All that I know of Smaug is that he (she?) came out of nowhere to attack and conquer Erebor. Where exactly did he come from? In fact, what are the origins of dragons? Did Ilúvatar create them or did they come from somewhere else?

3 Answers 3


Dragons can't be corrupted Eagles because the first one was wingless.

If they were Maiar we would surely expect to see them mentioned in the Valaquenta, but yet they're not.

We do, in actual fact, have one recorded description of Morgoth "creating" a being in the Silmarillion: the description of the origin of the wolf Carcharoth in Of Beren and Luthien:

he chose one from among the whelps of the race of Draugluin; and he fed him with his own hand upon living flesh, and put his power upon him. Swiftly the wolf grew, until he could creep into no den, but lay huge and hungry before the feet of Morgoth. There the fire and anguish of hell entered into him, and he became filled with a devouring spirit, tormented, terrible, and strong

Furthermore, this wasn't some simple dumb beast:

Now Carcharoth espied them from afar, and he was filled with doubt; for news had long been brought to Angband that Draugluin was dead. Therefore when they approached he denied them entry, and bade them stand

(My emphasis in both cases).

It doesn't, and shouldn't, boggle the mind too much to imagine Glaurung having a similar origin, though from a snake or lizard rather than a wolf pup.

As for what kind of spirit this could be, an easy answer is provided by the Silmarillion, chapter 2 (Of Aule and Yavanna):

Behold! When the Children awake, then the thought of Yavanna will awake also, and it will summon spirits from afar, and they will go among the kelvar and the olvar, and some will dwell therein, and be held in reverence, and their just anger shall be feared.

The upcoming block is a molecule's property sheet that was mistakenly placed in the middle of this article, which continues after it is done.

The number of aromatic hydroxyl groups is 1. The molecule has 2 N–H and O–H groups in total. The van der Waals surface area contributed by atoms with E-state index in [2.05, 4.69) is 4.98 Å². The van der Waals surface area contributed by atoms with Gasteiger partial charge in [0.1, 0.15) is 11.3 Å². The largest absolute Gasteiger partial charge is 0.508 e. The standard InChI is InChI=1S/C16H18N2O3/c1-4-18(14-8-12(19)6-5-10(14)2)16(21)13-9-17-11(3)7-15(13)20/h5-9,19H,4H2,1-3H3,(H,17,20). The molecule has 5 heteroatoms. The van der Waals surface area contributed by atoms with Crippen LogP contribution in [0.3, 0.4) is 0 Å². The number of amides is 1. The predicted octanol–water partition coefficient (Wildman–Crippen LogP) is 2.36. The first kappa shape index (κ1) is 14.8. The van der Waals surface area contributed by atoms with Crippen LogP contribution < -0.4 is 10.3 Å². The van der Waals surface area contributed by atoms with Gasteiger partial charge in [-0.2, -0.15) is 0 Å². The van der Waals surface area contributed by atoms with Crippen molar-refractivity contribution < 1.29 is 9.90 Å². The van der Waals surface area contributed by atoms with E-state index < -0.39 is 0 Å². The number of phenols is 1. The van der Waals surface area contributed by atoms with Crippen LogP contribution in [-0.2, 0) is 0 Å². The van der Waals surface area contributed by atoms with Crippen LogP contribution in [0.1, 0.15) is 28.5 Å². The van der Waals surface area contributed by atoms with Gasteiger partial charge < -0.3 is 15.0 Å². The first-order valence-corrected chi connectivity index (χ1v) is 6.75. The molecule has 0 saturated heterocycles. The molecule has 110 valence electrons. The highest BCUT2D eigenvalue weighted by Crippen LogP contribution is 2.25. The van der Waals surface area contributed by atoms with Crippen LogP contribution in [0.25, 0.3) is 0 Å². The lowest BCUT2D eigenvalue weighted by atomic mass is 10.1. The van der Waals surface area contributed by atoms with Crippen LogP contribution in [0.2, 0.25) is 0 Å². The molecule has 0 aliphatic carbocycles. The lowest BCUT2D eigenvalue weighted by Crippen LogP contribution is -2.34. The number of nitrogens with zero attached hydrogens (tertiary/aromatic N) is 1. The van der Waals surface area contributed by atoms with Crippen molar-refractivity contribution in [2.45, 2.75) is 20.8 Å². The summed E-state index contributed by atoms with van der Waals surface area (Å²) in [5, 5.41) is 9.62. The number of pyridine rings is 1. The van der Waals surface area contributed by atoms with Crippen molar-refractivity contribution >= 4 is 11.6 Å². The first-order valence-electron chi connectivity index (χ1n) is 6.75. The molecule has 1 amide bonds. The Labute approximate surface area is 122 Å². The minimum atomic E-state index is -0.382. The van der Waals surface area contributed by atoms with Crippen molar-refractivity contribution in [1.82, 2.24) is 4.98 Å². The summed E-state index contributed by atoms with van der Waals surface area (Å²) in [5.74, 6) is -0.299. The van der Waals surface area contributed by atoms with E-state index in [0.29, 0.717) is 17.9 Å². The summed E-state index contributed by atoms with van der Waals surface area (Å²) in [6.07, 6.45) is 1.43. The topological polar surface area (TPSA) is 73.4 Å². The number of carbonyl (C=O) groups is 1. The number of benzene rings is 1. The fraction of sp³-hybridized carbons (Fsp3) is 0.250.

There's absolutely nothing in Tolkien that dictates that the Ainur (Valar and Maiar) were the only spirits in Middle-earth, and this third class of spirit provides an answer for a lot of other beings too.

Update - 13th March 2015

In Christopher Tolkien's commentary on paragraph 307 of the Grey Annals (History of Middle-earth 11) he notes the following (with my emphasis):

...the manuscript reads 'the fell spirit of Morgoth, who made him' (cf.IV.128). My father underlined the last three words in pencil, and faintly and barely legibly at the foot of the page he noted : 'Glaurung must be a demon [??contained in worm form].'

This is the sole statement I am aware of that establishes a definite origin for dragons (aside from works such as the Lost Tales where they are artificial constructs) and it supports my supposition that dragons may have had a similar origin to the wolf Carcharoth.

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    In relation to my final paragraph, see the Valaquenta: "in majesty they are peers, surpassing beyond compare all others, whether of the Valar and the Maiar, or of any other order that Iluvatar has sent into Ea" (my emphasis).
    – user8719
    Dec 6, 2014 at 13:53
  • Clarifying that "my last paragraph" in my previous comment refers to this answer as it stood before my update of 13th March 2015.
    – user8719
    Mar 13, 2015 at 22:52
  • Doesn't the quote in your update support the "another kind of spirit" theory? If Glaurung was simply an animal twisted into a colossal monster (like Carcharoth), he wouldn't be a "demon" and he wouldn't be "contained" in any form. That sounds like a Balrog-type creature, a supernatural force embodied in flesh, likely a non-Ainur spirit as you alluded to in the final paragraph and first comment of your pre-update answer.
    – Nerrolken
    Mar 13, 2015 at 23:01
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    @Nerrolken - that's exactly what I'm saying. Note that the text says of Carcharoth: "he became filled with a devouring spirit" (i.e Carcharoth was not "simply an animal twisted into a colossal monster"; the text also establishes that Carcharoth was even able to speak; see earlier in my answer), so hence it supports a similar origin. Carcharoth was a demon contained in wolf form, Glaurung a demon contained in worm form.
    – user8719
    Mar 13, 2015 at 23:07
  • Are we to take that quote as a literal "spirit", as in a supernatural being? I took it to mean a "spirit" in the sense of personality or state of mind: Carcharoth was "filled with an all-consuming hunger" or "filled with a great rage," etc. Like saying Bruce Wayne was "driven by a spirit of vengeance." In a world where Elves can "wake up trees" and teach them to speak, the story of Carcharoth seemed to be a similar sort of thing, not a form of possession by a literal spirit. But you interpret it as a literal possession? Does that happen in Middle Earth?